Sophomore Suzanne Ghannam emerges from the Hurricanes dugout and darts to home plate to retrieve the baseball player’s bat after he reaches first base.
Ghannam is a Sugarcane – a bat girl at Miami Hurricanes baseball games. Sugarcanes are responsible for retrieving the bats and foul balls for both the Hurricanes and the visiting team. Six girls work every home game.
“Being in the dugout is a completely different feeling than being in the stands, since you actually hear what the coaches say,” Ghannam said. “It just brings baseball to life.”
Although Sugarcanes are only required to work one game per week, Ghannam has worked every game this season.
“It’s all about loving the sport,” Ghannam said.
The student organization was founded in 1968 by former Hurricanes baseball coach Ron Fraser as the first group of collegiate batgirls. Since that time, Florida State University and several other colleges have adopted the tradition of using batgirls.
“It feels good to be part of something so unique that you can tell people about it, and they’ve never heard of it before,” sophomore Virginia Boies said, a Sugarcane who played softball in high school.
Many of the girls are ex-softball players, but all must have a love for the game of baseball. As a legacy student, Ghannam grew up going to Hurricanes baseball games.
“My first baseball game was when I was about 4 or 5 years old, and I still remember coming to the Light and experiencing such great memories when I was younger that I had to be a part of such a great tradition when I was older,” said Ghannam, who is vice president of the Sugarcanes.
The girl in charge of home foul balls holds the most important position, according to Ghannam.
“You’re really working with the umpire and making sure you’re keeping him supplied with the right amount of balls,” she said. “If balls go foul or he’s losing balls, we have to make sure he’s supplied with the right amount. And we also have to bring the umpire water every three innings and make sure we’re satisfying his needs.”
In the away dugout, players on the visiting team will interact with the Sugarcanes working that game and ask them questions about the position, according to Ghannam. But the atmosphere in the home dugout is very different.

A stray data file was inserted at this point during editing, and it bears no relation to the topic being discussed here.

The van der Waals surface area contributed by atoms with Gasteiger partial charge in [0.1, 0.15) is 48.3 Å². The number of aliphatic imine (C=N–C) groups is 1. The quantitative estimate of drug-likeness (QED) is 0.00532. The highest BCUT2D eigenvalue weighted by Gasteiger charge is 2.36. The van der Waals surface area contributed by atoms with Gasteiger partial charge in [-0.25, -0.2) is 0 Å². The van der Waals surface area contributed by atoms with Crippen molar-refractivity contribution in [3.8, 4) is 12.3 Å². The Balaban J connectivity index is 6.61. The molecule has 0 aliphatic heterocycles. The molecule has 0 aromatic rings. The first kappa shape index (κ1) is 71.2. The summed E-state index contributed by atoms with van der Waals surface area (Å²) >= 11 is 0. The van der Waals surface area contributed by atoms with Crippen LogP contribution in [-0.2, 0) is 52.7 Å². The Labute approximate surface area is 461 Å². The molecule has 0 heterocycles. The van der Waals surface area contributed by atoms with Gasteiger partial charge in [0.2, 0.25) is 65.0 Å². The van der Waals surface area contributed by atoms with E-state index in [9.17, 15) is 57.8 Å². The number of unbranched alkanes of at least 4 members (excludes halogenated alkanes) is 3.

“We want to make sure we’re being professional … and making sure our team is focused,” she said. “Usually we’re quiet in the dugout and just getting the bats after every at-bat.”
The annual Alumni Game, held each February shortly before the start of baseball season, is a favorite time for many of the Sugarcanes because successful athletes return to play.
Last year, senior Betty Carricaburu sat in the dugout with St. Louis Cardinals outfielder John Jay, who had won a world championship just a few months earlier. Other Major League Baseball players have also participated in the past.
“A couple years ago I got to pick up Gaby Sanchez’s bat,” said Carricaburu, who is now in her third year as a Sugarcane. “That to me was really cool because I’m a Marlins fan.”
New Sugarcanes are selected each fall semester through an application process that involves an interview to assess applicants’ baseball knowledge and personalities. Girls meet with a panel comprised of Head Coach Jim Morris; Director of Baseball Operations Robert McDaniels, who is better known as G.M.; Tom Ponietowicz, supervisor of the Sugarcanes; and the president of the student organization.
About 25 to 30 girls are selected for each season. The group does not discriminate against boys, but generally only girls try out for the role.
Male students have other opportunities to be involved in Hurricanes baseball games, such as working as student managers, according to Boies, who is the Sugarcanes’ secretary.
“We had a guy that was interested last semester, and he was asking me about it when I was putting up fliers for it, but it’s just a tradition and a legacy that we have with the girls,” Ghannam said.
Being a Sugarcane is ultimately about dedication to the Hurricanes baseball organization and the coaches, according to Ghannam. In fact, the girls cannot associate with the baseball players themselves.
“Ninety-nine percent of the girls don’t really interact with any of the players,” she said. “We’re allowed to be friends with them and everything, but we do have a no fraternization contract that we sign that we’re not allowed to have any types of relationships with them.”